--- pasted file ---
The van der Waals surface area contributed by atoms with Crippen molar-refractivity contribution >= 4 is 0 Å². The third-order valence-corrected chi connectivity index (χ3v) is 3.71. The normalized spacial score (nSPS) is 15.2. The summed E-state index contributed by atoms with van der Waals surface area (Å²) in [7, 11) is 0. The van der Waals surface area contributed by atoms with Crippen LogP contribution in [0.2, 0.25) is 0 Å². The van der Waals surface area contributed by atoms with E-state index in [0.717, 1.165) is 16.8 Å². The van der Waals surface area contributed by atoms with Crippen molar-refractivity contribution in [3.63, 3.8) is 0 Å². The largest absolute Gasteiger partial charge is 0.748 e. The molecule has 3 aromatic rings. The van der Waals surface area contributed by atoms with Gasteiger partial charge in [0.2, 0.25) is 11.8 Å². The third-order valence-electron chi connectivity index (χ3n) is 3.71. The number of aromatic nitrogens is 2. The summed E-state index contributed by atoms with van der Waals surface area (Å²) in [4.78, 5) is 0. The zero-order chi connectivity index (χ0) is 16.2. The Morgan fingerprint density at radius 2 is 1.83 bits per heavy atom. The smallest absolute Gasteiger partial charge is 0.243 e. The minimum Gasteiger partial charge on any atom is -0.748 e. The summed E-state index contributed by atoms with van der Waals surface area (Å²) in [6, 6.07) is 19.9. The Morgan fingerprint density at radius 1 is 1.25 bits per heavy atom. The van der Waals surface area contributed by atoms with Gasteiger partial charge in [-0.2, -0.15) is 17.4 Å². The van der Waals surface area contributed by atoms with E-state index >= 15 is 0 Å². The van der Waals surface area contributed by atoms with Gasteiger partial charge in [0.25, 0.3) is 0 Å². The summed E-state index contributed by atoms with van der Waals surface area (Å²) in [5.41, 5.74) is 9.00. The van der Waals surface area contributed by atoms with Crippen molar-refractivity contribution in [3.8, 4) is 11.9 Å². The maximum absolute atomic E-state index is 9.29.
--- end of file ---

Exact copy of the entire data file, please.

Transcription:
The van der Waals surface area contributed by atoms with Crippen molar-refractivity contribution >= 4 is 0 Å². The third-order valence-corrected chi connectivity index (χ3v) is 3.71. The normalized spacial score (nSPS) is 15.2. The summed E-state index contributed by atoms with van der Waals surface area (Å²) in [7, 11) is 0. The van der Waals surface area contributed by atoms with Crippen LogP contribution in [0.2, 0.25) is 0 Å². The van der Waals surface area contributed by atoms with E-state index in [0.717, 1.165) is 16.8 Å². The van der Waals surface area contributed by atoms with Crippen molar-refractivity contribution in [3.63, 3.8) is 0 Å². The largest absolute Gasteiger partial charge is 0.748 e. The molecule has 3 aromatic rings. The van der Waals surface area contributed by atoms with Gasteiger partial charge in [0.2, 0.25) is 11.8 Å². The third-order valence-electron chi connectivity index (χ3n) is 3.71. The number of aromatic nitrogens is 2. The summed E-state index contributed by atoms with van der Waals surface area (Å²) in [4.78, 5) is 0. The zero-order chi connectivity index (χ0) is 16.2. The Morgan fingerprint density at radius 2 is 1.83 bits per heavy atom. The smallest absolute Gasteiger partial charge is 0.243 e. The minimum Gasteiger partial charge on any atom is -0.748 e. The summed E-state index contributed by atoms with van der Waals surface area (Å²) in [6, 6.07) is 19.9. The Morgan fingerprint density at radius 1 is 1.25 bits per heavy atom. The van der Waals surface area contributed by atoms with Gasteiger partial charge in [-0.2, -0.15) is 17.4 Å². The van der Waals surface area contributed by atoms with E-state index >= 15 is 0 Å². The van der Waals surface area contributed by atoms with Gasteiger partial charge in [0.25, 0.3) is 0 Å². The summed E-state index contributed by atoms with van der Waals surface area (Å²) in [5.41, 5.74) is 9.00. The van der Waals surface area contributed by atoms with Crippen molar-refractivity contribution in [3.8, 4) is 11.9 Å². The maximum absolute atomic E-state index is 9.29.